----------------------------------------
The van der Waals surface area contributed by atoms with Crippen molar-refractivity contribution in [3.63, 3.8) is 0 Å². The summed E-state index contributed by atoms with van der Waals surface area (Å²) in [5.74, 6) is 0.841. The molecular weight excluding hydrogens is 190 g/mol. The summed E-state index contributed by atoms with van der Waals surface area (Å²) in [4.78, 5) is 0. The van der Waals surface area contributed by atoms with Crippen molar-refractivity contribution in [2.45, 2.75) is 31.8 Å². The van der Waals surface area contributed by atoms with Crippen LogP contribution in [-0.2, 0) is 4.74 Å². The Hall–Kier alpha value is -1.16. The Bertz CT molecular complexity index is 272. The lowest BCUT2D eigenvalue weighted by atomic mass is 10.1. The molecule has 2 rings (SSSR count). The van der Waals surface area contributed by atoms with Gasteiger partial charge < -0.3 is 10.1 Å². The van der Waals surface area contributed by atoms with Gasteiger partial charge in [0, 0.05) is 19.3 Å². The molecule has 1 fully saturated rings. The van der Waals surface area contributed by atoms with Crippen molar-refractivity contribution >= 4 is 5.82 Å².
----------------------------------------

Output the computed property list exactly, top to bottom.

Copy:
The van der Waals surface area contributed by atoms with Crippen molar-refractivity contribution in [3.63, 3.8) is 0 Å². The summed E-state index contributed by atoms with van der Waals surface area (Å²) in [5.74, 6) is 0.841. The molecular weight excluding hydrogens is 190 g/mol. The summed E-state index contributed by atoms with van der Waals surface area (Å²) in [4.78, 5) is 0. The van der Waals surface area contributed by atoms with Crippen molar-refractivity contribution in [2.45, 2.75) is 31.8 Å². The van der Waals surface area contributed by atoms with Crippen LogP contribution in [-0.2, 0) is 4.74 Å². The Hall–Kier alpha value is -1.16. The Bertz CT molecular complexity index is 272. The lowest BCUT2D eigenvalue weighted by atomic mass is 10.1. The molecule has 2 rings (SSSR count). The van der Waals surface area contributed by atoms with Gasteiger partial charge < -0.3 is 10.1 Å². The van der Waals surface area contributed by atoms with Gasteiger partial charge in [0, 0.05) is 19.3 Å². The molecule has 1 fully saturated rings. The van der Waals surface area contributed by atoms with Crippen molar-refractivity contribution >= 4 is 5.82 Å².